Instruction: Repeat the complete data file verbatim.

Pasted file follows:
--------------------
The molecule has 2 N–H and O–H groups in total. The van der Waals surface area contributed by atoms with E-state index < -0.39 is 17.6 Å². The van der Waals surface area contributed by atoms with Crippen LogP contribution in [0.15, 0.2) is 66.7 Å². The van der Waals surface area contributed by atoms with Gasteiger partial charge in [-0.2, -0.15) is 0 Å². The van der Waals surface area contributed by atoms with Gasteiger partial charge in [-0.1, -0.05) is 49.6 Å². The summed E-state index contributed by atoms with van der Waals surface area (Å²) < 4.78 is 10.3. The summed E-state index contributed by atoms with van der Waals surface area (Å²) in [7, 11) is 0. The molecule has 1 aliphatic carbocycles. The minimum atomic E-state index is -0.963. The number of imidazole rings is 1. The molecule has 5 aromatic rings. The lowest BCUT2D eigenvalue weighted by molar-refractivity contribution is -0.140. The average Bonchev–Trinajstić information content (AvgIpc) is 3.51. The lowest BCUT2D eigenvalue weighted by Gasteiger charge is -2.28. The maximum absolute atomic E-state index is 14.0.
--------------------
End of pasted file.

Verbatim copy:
The molecule has 2 N–H and O–H groups in total. The van der Waals surface area contributed by atoms with E-state index < -0.39 is 17.6 Å². The van der Waals surface area contributed by atoms with Crippen LogP contribution in [0.15, 0.2) is 66.7 Å². The van der Waals surface area contributed by atoms with Gasteiger partial charge in [-0.2, -0.15) is 0 Å². The van der Waals surface area contributed by atoms with Gasteiger partial charge in [-0.1, -0.05) is 49.6 Å². The summed E-state index contributed by atoms with van der Waals surface area (Å²) < 4.78 is 10.3. The summed E-state index contributed by atoms with van der Waals surface area (Å²) in [7, 11) is 0. The molecule has 1 aliphatic carbocycles. The minimum atomic E-state index is -0.963. The number of imidazole rings is 1. The molecule has 5 aromatic rings. The lowest BCUT2D eigenvalue weighted by molar-refractivity contribution is -0.140. The average Bonchev–Trinajstić information content (AvgIpc) is 3.51. The lowest BCUT2D eigenvalue weighted by Gasteiger charge is -2.28. The maximum absolute atomic E-state index is 14.0.